Charles Benbrook wrote:
> Mike -- In response to your question -- Yes, different Bt crystals target
> different insects. They also no doubt will behave differently in the soil.
> I doubt anyone outside the companies working on the technology has much of
> an idea what the consequences will be for soil microbial communities of the
> new corn hybrids with Bt expressed through roots at high levels. How could
> they? There is little or no information in the public arena re the
> engineered Bt toxin that will be in the new hybrids, its exact form, and
> levels of expression over time.
> I also expect that the manufacturers will, and indeed may have already
> submitted thousands of pages of data/studies that they feel show there will
> be "no problems." Because EPA rules prohibit the agency from publicly
> disclosing this and other data until after a decision has been reached,
> there could be essentially no time between government review/approval and
> widespread marketing. I am sure the grower, land grant and NGO communities
> will press Dow and Pioneer to be much more forthcoming with data than they
> have to be under EPA regulations. Since both companies are trying to not
> follow in Monsanto's footsteps, maybe they will open up the process. If
> they do not, they will be asking for trouble.
> My gut feeling is that the scope/degree of change in the soil profile from
> the new corns could be very different from the experimental conditions in
> which past work was carried out. I think many soil ecologists and students
> of soil health feel the same way. Extrapolating safety from past work that
> involved low levels of foliar Bts mixed in soil, to the much higher levels
> of probably partially truncated-activated Bts exuded through roots for
> continuous, extended periods is a huge leap. Stotsky's new work adds a new
> reason to "look before thousands of corn farmers leap,'' as it were.
> What might it take for the U.S. EPA to review and act upon this critical
> new GMO technology "correctly" from the perspective of those advocating
> adherence to the precautionary principle? As part of my work with the
> Science and Environmental Network (SEHN) and IATP, I am among a group of
> people working toward at least a preliminary answer to this question.
> Some early thinking follows; we welcome people's reactions and further
> suggestions and dialogue.
> The first key goal would be to characterize potential risks (both in the
> soil system and animal/human health, of course) and to establish baselines
> from which potential risk/adverse consequences can be objectively
> monitored. This step entails both the qualitative description of potential
> adverse risk outcomes, and the identification of what amounts to
> mechanisms of action through which bad outcomes might arise, including
> identification of "worst case" combinations of factors that would seemingly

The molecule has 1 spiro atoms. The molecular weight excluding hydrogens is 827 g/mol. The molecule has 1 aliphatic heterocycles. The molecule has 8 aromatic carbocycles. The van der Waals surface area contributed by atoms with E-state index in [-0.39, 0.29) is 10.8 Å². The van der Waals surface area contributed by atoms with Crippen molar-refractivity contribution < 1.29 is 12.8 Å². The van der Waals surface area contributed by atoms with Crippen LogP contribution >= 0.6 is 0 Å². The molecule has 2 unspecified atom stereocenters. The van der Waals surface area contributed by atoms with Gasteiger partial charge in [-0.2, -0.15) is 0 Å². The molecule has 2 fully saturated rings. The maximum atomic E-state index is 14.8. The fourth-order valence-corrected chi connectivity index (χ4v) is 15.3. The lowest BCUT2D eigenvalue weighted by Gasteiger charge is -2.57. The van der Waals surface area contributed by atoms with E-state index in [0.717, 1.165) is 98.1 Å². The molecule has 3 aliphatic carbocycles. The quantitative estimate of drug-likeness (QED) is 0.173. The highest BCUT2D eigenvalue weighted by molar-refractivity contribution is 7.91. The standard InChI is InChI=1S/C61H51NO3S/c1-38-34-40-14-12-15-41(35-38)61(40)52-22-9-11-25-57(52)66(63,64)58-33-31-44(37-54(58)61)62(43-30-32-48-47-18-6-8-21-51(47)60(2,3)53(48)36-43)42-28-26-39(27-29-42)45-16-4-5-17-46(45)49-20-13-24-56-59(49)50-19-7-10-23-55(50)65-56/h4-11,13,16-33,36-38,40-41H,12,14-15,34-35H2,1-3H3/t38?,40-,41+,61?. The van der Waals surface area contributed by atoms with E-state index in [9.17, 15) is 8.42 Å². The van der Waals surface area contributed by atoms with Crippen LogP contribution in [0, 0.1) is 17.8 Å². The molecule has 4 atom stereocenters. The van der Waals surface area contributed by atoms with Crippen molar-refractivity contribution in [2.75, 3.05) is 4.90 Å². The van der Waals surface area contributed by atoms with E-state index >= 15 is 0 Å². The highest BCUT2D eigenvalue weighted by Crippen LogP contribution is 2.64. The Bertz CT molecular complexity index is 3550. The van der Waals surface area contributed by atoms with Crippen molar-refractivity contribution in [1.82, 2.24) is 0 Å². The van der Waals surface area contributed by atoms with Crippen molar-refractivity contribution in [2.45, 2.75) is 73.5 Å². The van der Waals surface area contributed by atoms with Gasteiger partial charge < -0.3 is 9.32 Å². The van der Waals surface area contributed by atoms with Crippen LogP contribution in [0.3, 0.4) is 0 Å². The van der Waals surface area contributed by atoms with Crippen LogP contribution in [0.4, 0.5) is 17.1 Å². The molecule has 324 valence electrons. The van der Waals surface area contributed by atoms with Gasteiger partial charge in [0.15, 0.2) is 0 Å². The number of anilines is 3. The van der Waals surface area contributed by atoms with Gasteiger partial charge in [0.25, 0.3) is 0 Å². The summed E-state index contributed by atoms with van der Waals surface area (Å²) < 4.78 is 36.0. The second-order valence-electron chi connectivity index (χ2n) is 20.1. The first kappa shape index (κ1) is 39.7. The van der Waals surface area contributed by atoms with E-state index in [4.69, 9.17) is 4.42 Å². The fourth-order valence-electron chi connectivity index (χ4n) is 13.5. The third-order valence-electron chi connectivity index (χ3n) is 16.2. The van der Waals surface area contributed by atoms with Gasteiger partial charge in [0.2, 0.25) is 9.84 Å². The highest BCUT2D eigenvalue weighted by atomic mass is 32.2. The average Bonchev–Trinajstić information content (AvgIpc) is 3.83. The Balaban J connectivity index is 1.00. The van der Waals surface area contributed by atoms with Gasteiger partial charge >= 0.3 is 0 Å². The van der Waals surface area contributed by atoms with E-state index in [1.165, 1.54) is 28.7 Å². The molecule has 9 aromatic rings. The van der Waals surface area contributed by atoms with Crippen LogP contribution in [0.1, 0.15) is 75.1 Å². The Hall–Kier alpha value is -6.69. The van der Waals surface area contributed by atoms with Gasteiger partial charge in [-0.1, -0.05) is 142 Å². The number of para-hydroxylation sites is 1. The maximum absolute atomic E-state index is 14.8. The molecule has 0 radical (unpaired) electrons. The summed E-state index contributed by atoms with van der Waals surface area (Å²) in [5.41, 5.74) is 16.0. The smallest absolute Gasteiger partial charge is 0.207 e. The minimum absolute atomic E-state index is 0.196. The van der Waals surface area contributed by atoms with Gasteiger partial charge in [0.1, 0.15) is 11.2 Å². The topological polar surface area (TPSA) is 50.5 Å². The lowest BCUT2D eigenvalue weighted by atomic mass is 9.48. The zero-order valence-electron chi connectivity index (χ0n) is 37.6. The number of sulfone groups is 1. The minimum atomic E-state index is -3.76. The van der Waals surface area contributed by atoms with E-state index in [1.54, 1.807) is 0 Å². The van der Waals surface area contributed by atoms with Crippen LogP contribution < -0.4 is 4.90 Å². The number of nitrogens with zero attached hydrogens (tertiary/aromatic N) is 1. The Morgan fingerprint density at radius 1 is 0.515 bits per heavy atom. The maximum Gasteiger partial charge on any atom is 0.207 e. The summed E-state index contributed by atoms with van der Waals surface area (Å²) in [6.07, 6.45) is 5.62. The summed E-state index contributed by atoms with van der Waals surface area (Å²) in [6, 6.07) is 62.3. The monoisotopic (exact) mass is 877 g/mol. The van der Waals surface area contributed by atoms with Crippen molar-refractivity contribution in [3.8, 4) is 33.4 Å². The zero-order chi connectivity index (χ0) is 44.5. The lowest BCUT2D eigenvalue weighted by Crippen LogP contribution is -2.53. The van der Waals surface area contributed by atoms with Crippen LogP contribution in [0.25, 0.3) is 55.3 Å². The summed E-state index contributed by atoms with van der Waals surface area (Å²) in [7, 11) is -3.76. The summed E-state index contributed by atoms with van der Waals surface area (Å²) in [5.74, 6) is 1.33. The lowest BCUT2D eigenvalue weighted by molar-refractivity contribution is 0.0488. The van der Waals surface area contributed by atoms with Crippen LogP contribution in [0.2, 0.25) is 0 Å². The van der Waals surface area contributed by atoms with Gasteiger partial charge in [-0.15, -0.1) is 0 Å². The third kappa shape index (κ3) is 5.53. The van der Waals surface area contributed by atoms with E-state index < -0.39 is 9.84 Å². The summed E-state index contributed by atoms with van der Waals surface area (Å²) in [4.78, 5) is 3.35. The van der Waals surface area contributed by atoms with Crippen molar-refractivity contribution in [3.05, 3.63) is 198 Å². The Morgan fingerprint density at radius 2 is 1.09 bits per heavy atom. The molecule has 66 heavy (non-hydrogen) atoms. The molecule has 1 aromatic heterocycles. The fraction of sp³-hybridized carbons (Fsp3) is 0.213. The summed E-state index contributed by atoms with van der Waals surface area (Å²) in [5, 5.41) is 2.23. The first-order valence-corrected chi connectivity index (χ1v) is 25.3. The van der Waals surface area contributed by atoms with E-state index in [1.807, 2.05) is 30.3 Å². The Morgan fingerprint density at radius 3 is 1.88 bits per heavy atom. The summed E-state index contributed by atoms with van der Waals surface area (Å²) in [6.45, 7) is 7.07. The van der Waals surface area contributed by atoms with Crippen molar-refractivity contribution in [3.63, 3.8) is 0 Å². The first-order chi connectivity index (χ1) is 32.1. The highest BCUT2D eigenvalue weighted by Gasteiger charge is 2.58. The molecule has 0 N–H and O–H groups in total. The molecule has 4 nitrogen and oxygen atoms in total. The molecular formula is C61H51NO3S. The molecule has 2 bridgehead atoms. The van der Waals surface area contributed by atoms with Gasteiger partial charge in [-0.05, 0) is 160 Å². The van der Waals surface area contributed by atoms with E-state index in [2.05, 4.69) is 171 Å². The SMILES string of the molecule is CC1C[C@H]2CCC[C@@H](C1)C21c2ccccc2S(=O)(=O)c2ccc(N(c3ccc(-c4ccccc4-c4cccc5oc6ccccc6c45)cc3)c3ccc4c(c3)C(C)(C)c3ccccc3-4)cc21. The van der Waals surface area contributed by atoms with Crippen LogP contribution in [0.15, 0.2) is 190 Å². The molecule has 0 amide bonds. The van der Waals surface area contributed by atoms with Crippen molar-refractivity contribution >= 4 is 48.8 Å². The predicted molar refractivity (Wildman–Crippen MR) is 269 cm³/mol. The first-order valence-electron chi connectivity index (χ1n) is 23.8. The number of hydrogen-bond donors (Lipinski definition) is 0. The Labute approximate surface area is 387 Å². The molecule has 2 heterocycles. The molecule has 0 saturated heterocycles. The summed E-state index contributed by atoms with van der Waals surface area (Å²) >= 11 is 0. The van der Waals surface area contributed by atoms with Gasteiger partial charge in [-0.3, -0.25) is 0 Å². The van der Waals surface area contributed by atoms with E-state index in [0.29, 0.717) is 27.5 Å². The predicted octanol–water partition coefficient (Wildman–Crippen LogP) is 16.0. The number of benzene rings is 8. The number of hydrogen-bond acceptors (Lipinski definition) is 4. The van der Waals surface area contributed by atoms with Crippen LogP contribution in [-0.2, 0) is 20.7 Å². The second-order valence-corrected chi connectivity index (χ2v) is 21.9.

> increase the odds of problems occurring. This later step is key in
> targeting monitoring efforts and to rapidly build confidence that the
> review/approval did cover all the bases.
> Next, science/data submitted that supports a prediction that possible
> risks will not amount to much must be critically evaluated. EPA's approval
> will depend largely on whether the agency, and scientists asked to review
> the decision and underlying data, conclude that a persuasive and solid case
> has, in fact, been made.
> Last, the agency must insist on there being a credible monitoring system
> and an incremental series of field research activities. It is not
> realistic to expect science to completely foresee the impacts of such a
> technology given the lack of knowledge of what really goes on in soil.
> Accordingly, much greater weight must be assigned to actual infield
> monitoring in the first few years of approval, to make sure the initial
> risk assessment did not completely miss some complex multi-tiered effect.
> The approval also needs to have appropriate "easy out" clauses (i.e.
> conditions) -- if x, y, or z is found in early field research (or other
> required monitoring), the approval is rescinded, period, without EPA having
> to go through a 7 year, multi-million debate with the registrant, as often
> the case with federal pesticide law (under which biotech approvals are
> made). When the registrant/developer has new data showing the problem has
> been fixed, they can always resubmit the technology for a new review.
> Both a resistance management and non-target impacts monitoring program
> should be developed and in place, with appropriate safeguards, BEFORE wide
> scale planting. The conditional approval of the new varieties should
> depend upon annual field research/monitoring confirming the projected
> performance of the resistance management plan and lack of "meaningful"
> impacts on non-targets. Increased plantings should lag by a year or two
> the confidence scientists have in the data/knowledge supporting the "no big
> impacts" conclusion.
> The EPA's Scientific Advisory panel meets 12/8 to discuss the type of
> research and data needed to project the ecological impacts of Bt-transgenic
> crops on non-target Lepidopterans, soil microbial communities, and other
> non-targets. I hope they spend at least some time considering below the
> ground impacts, and am sure they will given the timely release of the new
> work by Stotsky and colleagues.
> Charles Benbrook CU FQPA site www.ecologic-ipm.com
> Benbrook Consulting Services Ag BioTech InfoNet www.biotech-info.net
> 5085 Upper Pack River Road IPM site www.pmac.net
> Sandpoint, Idaho 83864
> 208-263-5236 (Voice) 208-263-7342 (Fax)
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